It wasn’t bad at all, frankly. Costco’s parking lot can be packed and yet I rarely feel crowded inside the store, and the checking out and paying part of the trip never seems intrusive, never seems to take forever the way it can in other stores, and I never really mind. Plus, everyone who works there is so friendly, polite and nice–this makes the experience ever so much more pleasant. I even took Paul with me, and even that wasn’t as bad as I feared it might be. (I took Paul to Costco a while ago to get new glasses; it was his first time there and he loves it. How can you not, frankly? And every time I do go to Costco I wish I had a bigger freezer. Yes, honey, that looks wonderful, but we don’t have room for that in the freezer, sorry.)

I really hate that going to Costco makes me wish I owned a separate freezer.

Today is also Payday, aka Pay-the-Bills-Day. and of course, tomorrow is Thanksgiving. I have a million things to do today–including making groceries–but once I get home from today’s errands I have every intention of not leaving the house over the course of the next four days for anything other than the gym. My back is sore again this morning, which is odd; how can it have not been sore since the other day and then have the soreness return again is beyond me. But I keep meaning to use the massage roller and never get to it; perhaps that is something I need to take a little more seriously and should do every morning as I swill down my daily caffeine supply.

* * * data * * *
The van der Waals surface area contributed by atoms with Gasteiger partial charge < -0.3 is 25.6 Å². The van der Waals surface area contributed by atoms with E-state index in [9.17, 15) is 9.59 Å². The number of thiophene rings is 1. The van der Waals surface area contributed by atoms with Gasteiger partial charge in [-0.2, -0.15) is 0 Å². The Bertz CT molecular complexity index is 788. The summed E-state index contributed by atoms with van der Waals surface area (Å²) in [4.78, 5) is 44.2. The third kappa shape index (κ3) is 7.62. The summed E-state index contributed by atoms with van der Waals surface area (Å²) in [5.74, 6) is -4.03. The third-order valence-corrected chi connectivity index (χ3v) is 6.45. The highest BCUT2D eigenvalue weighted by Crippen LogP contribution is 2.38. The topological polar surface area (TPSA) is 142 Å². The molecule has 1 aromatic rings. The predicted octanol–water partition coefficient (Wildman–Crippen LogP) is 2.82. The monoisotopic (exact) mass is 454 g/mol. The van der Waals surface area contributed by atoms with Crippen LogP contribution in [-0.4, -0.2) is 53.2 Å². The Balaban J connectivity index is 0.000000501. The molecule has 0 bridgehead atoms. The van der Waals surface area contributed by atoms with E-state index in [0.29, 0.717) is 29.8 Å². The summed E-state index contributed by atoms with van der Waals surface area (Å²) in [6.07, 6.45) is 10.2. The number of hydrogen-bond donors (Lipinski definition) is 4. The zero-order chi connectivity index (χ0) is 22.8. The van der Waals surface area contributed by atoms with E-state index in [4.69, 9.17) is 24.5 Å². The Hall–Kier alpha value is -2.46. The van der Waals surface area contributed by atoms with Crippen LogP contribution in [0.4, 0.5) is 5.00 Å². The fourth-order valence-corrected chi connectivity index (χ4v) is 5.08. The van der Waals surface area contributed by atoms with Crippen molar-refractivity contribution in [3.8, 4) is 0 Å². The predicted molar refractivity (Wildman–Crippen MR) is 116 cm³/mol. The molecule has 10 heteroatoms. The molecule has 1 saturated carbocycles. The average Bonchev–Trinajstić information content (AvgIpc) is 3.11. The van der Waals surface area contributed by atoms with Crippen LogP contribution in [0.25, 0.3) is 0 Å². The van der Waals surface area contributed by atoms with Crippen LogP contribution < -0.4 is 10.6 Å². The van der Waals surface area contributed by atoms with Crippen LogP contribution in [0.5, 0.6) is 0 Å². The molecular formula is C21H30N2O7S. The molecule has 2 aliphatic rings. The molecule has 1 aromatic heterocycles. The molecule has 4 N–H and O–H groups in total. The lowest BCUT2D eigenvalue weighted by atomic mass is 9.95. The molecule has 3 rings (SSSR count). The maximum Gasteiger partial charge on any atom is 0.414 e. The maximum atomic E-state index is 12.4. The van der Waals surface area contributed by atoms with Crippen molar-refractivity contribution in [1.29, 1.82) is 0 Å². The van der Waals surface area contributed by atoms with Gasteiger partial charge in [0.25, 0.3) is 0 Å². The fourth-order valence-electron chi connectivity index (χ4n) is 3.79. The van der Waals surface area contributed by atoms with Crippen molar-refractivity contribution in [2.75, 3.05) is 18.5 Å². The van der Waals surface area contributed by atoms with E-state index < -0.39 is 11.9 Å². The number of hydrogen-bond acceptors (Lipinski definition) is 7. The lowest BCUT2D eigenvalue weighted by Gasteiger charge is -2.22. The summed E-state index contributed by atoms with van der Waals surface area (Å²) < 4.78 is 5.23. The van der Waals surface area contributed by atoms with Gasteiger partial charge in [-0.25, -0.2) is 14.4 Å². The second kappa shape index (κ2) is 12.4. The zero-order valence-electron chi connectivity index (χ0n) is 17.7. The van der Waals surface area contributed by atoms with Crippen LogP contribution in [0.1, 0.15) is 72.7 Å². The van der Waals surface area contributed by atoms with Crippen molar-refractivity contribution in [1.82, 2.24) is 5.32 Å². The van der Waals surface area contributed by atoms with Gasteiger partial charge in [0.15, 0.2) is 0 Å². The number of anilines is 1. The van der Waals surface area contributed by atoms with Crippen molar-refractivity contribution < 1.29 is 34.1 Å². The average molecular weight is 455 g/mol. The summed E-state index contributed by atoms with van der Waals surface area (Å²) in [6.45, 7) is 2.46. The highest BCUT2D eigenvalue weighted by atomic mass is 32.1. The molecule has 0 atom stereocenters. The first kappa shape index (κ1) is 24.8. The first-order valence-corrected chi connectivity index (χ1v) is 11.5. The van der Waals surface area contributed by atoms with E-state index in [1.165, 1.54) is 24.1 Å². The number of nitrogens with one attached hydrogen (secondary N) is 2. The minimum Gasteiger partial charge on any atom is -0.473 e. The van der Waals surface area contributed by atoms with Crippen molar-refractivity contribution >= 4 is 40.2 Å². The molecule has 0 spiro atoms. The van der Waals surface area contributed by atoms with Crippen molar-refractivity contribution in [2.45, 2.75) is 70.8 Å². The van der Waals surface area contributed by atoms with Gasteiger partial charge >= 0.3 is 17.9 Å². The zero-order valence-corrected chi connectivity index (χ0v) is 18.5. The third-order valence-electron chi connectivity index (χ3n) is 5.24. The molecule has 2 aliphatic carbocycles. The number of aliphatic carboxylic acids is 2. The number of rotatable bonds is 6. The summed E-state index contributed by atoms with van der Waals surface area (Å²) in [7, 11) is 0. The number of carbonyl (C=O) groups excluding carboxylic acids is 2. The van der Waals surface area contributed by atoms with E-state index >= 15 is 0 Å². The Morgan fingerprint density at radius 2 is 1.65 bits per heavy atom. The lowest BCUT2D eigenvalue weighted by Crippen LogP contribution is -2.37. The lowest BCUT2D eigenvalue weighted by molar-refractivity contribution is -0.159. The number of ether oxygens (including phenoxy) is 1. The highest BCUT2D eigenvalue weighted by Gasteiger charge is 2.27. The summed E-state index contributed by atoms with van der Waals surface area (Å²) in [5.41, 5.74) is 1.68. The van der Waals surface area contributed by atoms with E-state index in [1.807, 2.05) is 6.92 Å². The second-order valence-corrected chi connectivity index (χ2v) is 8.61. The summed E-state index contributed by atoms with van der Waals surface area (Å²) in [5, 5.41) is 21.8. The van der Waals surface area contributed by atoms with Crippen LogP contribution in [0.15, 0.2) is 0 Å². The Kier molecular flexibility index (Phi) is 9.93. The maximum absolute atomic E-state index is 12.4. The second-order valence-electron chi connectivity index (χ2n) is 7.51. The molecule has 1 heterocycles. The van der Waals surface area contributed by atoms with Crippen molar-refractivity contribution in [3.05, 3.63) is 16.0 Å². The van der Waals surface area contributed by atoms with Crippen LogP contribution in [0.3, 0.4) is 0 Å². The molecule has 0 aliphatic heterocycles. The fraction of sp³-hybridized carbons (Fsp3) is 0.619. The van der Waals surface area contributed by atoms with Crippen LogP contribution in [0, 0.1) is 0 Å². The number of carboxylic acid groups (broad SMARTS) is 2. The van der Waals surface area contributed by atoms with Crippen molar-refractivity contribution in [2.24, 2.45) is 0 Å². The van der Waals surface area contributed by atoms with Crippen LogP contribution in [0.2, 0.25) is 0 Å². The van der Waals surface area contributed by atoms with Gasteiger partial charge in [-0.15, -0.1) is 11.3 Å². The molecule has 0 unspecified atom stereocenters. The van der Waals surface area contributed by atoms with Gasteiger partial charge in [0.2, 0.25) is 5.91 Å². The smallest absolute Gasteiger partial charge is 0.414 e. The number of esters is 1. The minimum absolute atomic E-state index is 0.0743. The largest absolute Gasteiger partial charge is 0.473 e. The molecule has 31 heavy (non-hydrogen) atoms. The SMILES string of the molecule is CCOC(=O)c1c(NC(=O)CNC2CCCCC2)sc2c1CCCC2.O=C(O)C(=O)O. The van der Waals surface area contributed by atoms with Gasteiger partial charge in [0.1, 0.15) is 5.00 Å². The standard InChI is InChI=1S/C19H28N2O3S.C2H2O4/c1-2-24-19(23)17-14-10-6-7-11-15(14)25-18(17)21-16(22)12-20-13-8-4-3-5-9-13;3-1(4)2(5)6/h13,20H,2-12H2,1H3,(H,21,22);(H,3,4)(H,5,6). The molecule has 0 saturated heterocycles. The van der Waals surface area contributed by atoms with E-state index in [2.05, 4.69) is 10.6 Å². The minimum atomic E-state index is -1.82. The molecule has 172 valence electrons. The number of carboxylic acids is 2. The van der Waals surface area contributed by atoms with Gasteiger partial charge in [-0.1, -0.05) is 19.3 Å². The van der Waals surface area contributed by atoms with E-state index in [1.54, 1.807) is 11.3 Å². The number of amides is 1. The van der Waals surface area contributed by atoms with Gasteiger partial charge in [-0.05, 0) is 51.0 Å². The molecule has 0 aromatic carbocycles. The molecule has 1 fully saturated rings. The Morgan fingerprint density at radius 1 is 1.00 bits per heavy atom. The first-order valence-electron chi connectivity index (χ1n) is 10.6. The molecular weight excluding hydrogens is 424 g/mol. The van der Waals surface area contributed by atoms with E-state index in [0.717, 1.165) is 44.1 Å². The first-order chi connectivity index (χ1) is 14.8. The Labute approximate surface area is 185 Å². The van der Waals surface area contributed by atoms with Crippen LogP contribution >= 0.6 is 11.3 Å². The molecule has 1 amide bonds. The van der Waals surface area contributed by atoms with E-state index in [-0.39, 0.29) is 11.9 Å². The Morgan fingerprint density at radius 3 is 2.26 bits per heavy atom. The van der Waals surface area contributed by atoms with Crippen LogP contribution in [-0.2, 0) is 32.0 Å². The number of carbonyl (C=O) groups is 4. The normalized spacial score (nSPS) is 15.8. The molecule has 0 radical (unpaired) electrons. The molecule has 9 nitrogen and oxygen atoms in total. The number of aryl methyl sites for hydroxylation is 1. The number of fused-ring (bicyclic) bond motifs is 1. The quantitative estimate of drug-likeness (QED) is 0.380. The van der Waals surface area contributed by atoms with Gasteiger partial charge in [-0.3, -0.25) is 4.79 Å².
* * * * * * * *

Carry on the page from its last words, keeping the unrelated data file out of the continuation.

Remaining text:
I didn’t write a damned thing other than my blog yesterday–and I really don’t know how that happened, or how the day escaped me the way it did. It would, of course, be incredibly easy to simply blame it on the Costco trip and be done with it; Costco is a disruption, no matter how you look at it, and of course the living room corner is filled with boxes now–but I really shouldn’t allow that to make the rest of the day essentially worthless to me for writing (although, really, in all honesty, I pretty much will seize on any excuse not to write), but I did make some notes in my journal about “The Rosary of Broken Promises”–its at that kinda-stuck place now–but I really need to be buckling down on Bury Me in Shadows. The cover is coming–I looked at options yesterday, which is always fun (and also makes the book seem more real in some ways to me)–and I am no longer looking at this week as oh look at all the free time I have anymore. I haven’t done any deep cleaning, I haven’t organized anything, and yet somehow I am already on day 5 of my vacation with very little to actually show for it, other than I feel incredibly well rested and level emotionally, which is always a plus.